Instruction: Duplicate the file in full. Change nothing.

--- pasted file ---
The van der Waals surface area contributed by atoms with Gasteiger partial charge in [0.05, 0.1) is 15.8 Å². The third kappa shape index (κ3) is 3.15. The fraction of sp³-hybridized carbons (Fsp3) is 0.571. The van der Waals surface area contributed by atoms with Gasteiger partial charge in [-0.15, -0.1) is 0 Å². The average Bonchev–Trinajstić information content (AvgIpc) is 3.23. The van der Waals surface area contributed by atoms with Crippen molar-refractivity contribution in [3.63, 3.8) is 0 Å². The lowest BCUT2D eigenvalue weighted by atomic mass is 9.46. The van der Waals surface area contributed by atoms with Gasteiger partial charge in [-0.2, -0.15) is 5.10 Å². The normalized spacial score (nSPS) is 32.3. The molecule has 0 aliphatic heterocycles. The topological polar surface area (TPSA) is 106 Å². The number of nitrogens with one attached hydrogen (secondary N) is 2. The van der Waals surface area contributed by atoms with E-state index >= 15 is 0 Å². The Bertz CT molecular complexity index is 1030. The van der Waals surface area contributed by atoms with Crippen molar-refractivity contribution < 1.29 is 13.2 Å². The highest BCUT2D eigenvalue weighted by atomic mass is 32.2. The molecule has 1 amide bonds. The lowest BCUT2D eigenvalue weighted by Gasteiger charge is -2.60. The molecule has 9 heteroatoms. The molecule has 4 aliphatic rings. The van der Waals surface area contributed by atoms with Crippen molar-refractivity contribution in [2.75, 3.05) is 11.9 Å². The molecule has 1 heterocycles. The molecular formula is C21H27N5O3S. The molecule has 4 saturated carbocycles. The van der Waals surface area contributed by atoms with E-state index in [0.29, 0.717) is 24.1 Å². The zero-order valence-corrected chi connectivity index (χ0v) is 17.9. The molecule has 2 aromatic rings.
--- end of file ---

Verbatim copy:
The van der Waals surface area contributed by atoms with Gasteiger partial charge in [0.05, 0.1) is 15.8 Å². The third kappa shape index (κ3) is 3.15. The fraction of sp³-hybridized carbons (Fsp3) is 0.571. The van der Waals surface area contributed by atoms with Gasteiger partial charge in [-0.15, -0.1) is 0 Å². The average Bonchev–Trinajstić information content (AvgIpc) is 3.23. The van der Waals surface area contributed by atoms with Crippen molar-refractivity contribution in [3.63, 3.8) is 0 Å². The lowest BCUT2D eigenvalue weighted by atomic mass is 9.46. The van der Waals surface area contributed by atoms with Gasteiger partial charge in [-0.2, -0.15) is 5.10 Å². The normalized spacial score (nSPS) is 32.3. The molecule has 0 aliphatic heterocycles. The topological polar surface area (TPSA) is 106 Å². The number of nitrogens with one attached hydrogen (secondary N) is 2. The van der Waals surface area contributed by atoms with E-state index >= 15 is 0 Å². The Bertz CT molecular complexity index is 1030. The van der Waals surface area contributed by atoms with Crippen molar-refractivity contribution < 1.29 is 13.2 Å². The highest BCUT2D eigenvalue weighted by atomic mass is 32.2. The molecule has 1 amide bonds. The lowest BCUT2D eigenvalue weighted by Gasteiger charge is -2.60. The molecule has 9 heteroatoms. The molecule has 4 aliphatic rings. The van der Waals surface area contributed by atoms with Crippen molar-refractivity contribution in [2.75, 3.05) is 11.9 Å². The molecule has 1 heterocycles. The molecular formula is C21H27N5O3S. The molecule has 4 saturated carbocycles. The van der Waals surface area contributed by atoms with E-state index in [0.29, 0.717) is 24.1 Å². The zero-order valence-corrected chi connectivity index (χ0v) is 17.9. The molecule has 2 aromatic rings.